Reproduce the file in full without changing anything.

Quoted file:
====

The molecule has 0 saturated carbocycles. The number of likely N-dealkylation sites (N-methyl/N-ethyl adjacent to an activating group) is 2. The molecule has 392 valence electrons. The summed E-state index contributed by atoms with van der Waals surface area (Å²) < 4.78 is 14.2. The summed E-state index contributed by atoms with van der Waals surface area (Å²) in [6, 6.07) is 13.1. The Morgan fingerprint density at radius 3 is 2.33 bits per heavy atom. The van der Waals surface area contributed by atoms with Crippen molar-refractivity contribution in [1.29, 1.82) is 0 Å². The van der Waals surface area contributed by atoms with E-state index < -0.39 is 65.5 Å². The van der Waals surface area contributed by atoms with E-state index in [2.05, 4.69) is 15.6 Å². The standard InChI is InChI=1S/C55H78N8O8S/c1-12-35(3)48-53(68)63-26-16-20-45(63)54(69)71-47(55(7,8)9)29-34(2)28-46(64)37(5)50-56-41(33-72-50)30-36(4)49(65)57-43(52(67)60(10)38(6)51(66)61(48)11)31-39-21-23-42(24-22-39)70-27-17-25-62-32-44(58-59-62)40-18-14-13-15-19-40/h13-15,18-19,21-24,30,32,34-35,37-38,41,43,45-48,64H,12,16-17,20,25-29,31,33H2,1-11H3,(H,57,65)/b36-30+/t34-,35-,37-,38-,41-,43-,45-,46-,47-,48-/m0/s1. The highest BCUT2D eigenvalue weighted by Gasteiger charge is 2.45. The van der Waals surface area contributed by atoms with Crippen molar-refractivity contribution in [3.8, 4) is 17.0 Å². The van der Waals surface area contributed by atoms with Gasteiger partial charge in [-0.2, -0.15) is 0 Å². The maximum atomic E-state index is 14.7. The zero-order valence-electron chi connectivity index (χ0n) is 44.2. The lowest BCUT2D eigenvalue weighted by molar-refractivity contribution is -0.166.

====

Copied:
The molecule has 0 saturated carbocycles. The number of likely N-dealkylation sites (N-methyl/N-ethyl adjacent to an activating group) is 2. The molecule has 392 valence electrons. The summed E-state index contributed by atoms with van der Waals surface area (Å²) < 4.78 is 14.2. The summed E-state index contributed by atoms with van der Waals surface area (Å²) in [6, 6.07) is 13.1. The Morgan fingerprint density at radius 3 is 2.33 bits per heavy atom. The van der Waals surface area contributed by atoms with Crippen molar-refractivity contribution in [1.29, 1.82) is 0 Å². The van der Waals surface area contributed by atoms with E-state index < -0.39 is 65.5 Å². The van der Waals surface area contributed by atoms with E-state index in [2.05, 4.69) is 15.6 Å². The standard InChI is InChI=1S/C55H78N8O8S/c1-12-35(3)48-53(68)63-26-16-20-45(63)54(69)71-47(55(7,8)9)29-34(2)28-46(64)37(5)50-56-41(33-72-50)30-36(4)49(65)57-43(52(67)60(10)38(6)51(66)61(48)11)31-39-21-23-42(24-22-39)70-27-17-25-62-32-44(58-59-62)40-18-14-13-15-19-40/h13-15,18-19,21-24,30,32,34-35,37-38,41,43,45-48,64H,12,16-17,20,25-29,31,33H2,1-11H3,(H,57,65)/b36-30+/t34-,35-,37-,38-,41-,43-,45-,46-,47-,48-/m0/s1. The highest BCUT2D eigenvalue weighted by Gasteiger charge is 2.45. The van der Waals surface area contributed by atoms with Crippen molar-refractivity contribution in [3.8, 4) is 17.0 Å². The van der Waals surface area contributed by atoms with Gasteiger partial charge in [-0.2, -0.15) is 0 Å². The maximum atomic E-state index is 14.7. The zero-order valence-electron chi connectivity index (χ0n) is 44.2. The lowest BCUT2D eigenvalue weighted by molar-refractivity contribution is -0.166.